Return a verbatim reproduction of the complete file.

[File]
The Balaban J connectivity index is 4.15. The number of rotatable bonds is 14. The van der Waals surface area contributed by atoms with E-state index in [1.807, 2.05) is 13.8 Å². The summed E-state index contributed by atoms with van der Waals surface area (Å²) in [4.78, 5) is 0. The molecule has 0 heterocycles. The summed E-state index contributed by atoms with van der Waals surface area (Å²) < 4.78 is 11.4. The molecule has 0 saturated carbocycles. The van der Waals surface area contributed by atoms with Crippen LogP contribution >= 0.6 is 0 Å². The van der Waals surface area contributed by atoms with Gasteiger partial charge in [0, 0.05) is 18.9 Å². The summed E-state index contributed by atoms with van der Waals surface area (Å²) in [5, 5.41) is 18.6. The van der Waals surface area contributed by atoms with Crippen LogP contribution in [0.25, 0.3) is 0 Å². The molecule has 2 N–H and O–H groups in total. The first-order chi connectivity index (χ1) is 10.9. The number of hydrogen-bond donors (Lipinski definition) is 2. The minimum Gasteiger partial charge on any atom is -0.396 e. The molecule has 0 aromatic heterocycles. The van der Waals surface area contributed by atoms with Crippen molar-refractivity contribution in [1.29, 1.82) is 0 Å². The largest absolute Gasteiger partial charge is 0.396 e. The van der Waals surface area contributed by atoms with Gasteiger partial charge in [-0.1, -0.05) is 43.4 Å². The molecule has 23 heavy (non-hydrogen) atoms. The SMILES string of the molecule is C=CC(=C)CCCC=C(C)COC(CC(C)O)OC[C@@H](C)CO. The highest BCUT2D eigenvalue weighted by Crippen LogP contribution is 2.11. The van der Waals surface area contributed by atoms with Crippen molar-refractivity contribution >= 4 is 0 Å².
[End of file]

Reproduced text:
The Balaban J connectivity index is 4.15. The number of rotatable bonds is 14. The van der Waals surface area contributed by atoms with E-state index in [1.807, 2.05) is 13.8 Å². The summed E-state index contributed by atoms with van der Waals surface area (Å²) in [4.78, 5) is 0. The molecule has 0 heterocycles. The summed E-state index contributed by atoms with van der Waals surface area (Å²) < 4.78 is 11.4. The molecule has 0 saturated carbocycles. The van der Waals surface area contributed by atoms with Crippen LogP contribution >= 0.6 is 0 Å². The van der Waals surface area contributed by atoms with Gasteiger partial charge in [0, 0.05) is 18.9 Å². The summed E-state index contributed by atoms with van der Waals surface area (Å²) in [5, 5.41) is 18.6. The van der Waals surface area contributed by atoms with Crippen LogP contribution in [0.25, 0.3) is 0 Å². The molecule has 2 N–H and O–H groups in total. The first-order chi connectivity index (χ1) is 10.9. The number of hydrogen-bond donors (Lipinski definition) is 2. The minimum Gasteiger partial charge on any atom is -0.396 e. The molecule has 0 aromatic heterocycles. The van der Waals surface area contributed by atoms with Crippen molar-refractivity contribution in [1.29, 1.82) is 0 Å². The largest absolute Gasteiger partial charge is 0.396 e. The van der Waals surface area contributed by atoms with Gasteiger partial charge in [-0.1, -0.05) is 43.4 Å². The molecule has 23 heavy (non-hydrogen) atoms. The SMILES string of the molecule is C=CC(=C)CCCC=C(C)COC(CC(C)O)OC[C@@H](C)CO. The highest BCUT2D eigenvalue weighted by Crippen LogP contribution is 2.11. The van der Waals surface area contributed by atoms with Crippen molar-refractivity contribution >= 4 is 0 Å².